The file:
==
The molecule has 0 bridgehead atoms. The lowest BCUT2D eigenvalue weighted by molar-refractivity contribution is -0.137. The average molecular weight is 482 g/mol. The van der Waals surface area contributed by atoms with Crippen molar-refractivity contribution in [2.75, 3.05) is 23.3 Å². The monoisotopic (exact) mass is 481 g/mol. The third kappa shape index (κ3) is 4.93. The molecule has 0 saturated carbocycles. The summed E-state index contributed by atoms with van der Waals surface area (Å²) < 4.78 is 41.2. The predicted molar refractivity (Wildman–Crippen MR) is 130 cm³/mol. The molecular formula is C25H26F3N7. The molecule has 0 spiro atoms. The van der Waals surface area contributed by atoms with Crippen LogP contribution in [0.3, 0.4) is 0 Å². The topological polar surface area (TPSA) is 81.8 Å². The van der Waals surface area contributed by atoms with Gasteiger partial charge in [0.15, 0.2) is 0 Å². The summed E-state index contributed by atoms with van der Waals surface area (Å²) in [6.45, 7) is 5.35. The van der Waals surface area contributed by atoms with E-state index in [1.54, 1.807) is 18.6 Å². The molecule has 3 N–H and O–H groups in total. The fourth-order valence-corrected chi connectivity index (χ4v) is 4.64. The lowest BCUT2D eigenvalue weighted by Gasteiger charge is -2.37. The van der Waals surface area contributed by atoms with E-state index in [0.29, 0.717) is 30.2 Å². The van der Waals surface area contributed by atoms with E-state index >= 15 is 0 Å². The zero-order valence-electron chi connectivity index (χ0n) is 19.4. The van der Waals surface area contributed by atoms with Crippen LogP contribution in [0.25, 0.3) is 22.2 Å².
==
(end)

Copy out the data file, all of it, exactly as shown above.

The molecule has 0 bridgehead atoms. The lowest BCUT2D eigenvalue weighted by molar-refractivity contribution is -0.137. The average molecular weight is 482 g/mol. The van der Waals surface area contributed by atoms with Crippen molar-refractivity contribution in [2.75, 3.05) is 23.3 Å². The monoisotopic (exact) mass is 481 g/mol. The third kappa shape index (κ3) is 4.93. The molecule has 0 saturated carbocycles. The summed E-state index contributed by atoms with van der Waals surface area (Å²) < 4.78 is 41.2. The predicted molar refractivity (Wildman–Crippen MR) is 130 cm³/mol. The molecular formula is C25H26F3N7. The molecule has 0 spiro atoms. The van der Waals surface area contributed by atoms with Crippen LogP contribution in [0.3, 0.4) is 0 Å². The topological polar surface area (TPSA) is 81.8 Å². The van der Waals surface area contributed by atoms with Gasteiger partial charge in [0.15, 0.2) is 0 Å². The summed E-state index contributed by atoms with van der Waals surface area (Å²) in [6.45, 7) is 5.35. The van der Waals surface area contributed by atoms with E-state index in [1.54, 1.807) is 18.6 Å². The molecule has 3 N–H and O–H groups in total. The fourth-order valence-corrected chi connectivity index (χ4v) is 4.64. The lowest BCUT2D eigenvalue weighted by Gasteiger charge is -2.37. The van der Waals surface area contributed by atoms with E-state index in [0.29, 0.717) is 30.2 Å². The van der Waals surface area contributed by atoms with E-state index >= 15 is 0 Å². The zero-order valence-electron chi connectivity index (χ0n) is 19.4. The van der Waals surface area contributed by atoms with Crippen LogP contribution in [0.25, 0.3) is 22.2 Å².